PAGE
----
Researchers from MIT’s Computer Science and Artificial Intelligence Laboratory (CSAIL) have developed the “Interactive Robogami” – a system that allows novice designers to design a robot in minutes, and then 3-D print and assemble it in just a few hours.In the paper “Interactive robogami: An end-to-end system for design of robots with ground locomotion,” MIT researchers demonstrated that people of all skill levels can make robots without needing expert knowledge using their Interactive Robogami.
MIT’s Interactive Robogami allows novice designers to determine the robot’s shape from a selection of more than 50 different bodies, wheels, legs, and “peripherals.” The system also allows users to determine the robot’s movement from a selection of different steps.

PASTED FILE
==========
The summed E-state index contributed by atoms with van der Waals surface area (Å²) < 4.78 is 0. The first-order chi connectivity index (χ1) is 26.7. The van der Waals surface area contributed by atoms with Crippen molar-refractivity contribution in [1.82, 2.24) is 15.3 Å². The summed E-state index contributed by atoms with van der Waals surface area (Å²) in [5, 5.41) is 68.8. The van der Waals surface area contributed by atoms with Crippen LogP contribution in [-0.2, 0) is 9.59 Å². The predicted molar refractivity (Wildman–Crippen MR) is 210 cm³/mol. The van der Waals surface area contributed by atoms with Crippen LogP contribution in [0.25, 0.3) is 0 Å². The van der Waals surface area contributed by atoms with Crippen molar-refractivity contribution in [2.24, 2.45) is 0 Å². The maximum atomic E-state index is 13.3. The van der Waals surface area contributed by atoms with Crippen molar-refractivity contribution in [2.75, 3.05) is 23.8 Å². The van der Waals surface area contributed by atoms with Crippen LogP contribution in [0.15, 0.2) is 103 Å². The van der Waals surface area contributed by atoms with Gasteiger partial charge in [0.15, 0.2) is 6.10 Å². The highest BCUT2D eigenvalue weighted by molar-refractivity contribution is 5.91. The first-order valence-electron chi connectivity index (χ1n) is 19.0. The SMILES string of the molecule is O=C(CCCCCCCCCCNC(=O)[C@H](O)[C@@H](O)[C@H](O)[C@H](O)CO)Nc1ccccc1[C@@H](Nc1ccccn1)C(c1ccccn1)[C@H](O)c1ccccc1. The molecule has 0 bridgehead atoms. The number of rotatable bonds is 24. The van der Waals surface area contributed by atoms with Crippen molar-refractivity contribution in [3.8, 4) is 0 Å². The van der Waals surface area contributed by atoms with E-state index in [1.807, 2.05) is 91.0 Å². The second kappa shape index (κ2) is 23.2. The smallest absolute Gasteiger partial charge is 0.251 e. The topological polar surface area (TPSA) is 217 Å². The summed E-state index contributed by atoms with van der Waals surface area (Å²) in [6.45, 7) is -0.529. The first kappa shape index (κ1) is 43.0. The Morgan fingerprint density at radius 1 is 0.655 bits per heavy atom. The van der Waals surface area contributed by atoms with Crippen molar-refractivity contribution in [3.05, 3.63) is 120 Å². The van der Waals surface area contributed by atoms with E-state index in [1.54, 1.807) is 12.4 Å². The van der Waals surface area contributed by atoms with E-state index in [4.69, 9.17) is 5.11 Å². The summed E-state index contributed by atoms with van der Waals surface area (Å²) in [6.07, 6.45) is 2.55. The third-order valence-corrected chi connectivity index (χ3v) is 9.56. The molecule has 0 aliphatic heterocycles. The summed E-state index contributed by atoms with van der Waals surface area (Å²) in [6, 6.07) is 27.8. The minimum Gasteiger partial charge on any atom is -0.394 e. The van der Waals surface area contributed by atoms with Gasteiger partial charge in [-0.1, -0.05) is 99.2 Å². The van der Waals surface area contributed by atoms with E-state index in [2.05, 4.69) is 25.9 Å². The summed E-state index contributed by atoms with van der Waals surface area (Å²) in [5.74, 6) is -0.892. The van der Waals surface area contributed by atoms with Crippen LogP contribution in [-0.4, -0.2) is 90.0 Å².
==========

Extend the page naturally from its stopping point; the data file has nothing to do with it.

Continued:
To ensure that the robot actually works, the system analyzes and makes suggestions about speed and stability to guarantee, for instance, that the robot does not tip over when walking. Once the robot design is completed, the system developed by MIT researchers allows users to bring to life their design by using “3-D print and fold” technique – a process that involves printing the design as flat sheets connected at joints and then folding the design into the final shape.
According to the researchers, the Interactive Robogami enables users to design a robot in just 10 to 15 minutes, three to seven hours to print and 30 to 90 minutes to assemble.
“You can quickly design a robot that you can print out, and that will help you do these tasks very quickly, easily, and cheaply,” said Cynthia Sung, co-author of the paper. “It’s lowering the barrier to have everyone design and create their own robots.”
While the current Interactive Robogami enables users to build robots that can walk, the researchers from MIT-CSAIL plan to enable users to build robots that can fly in the future.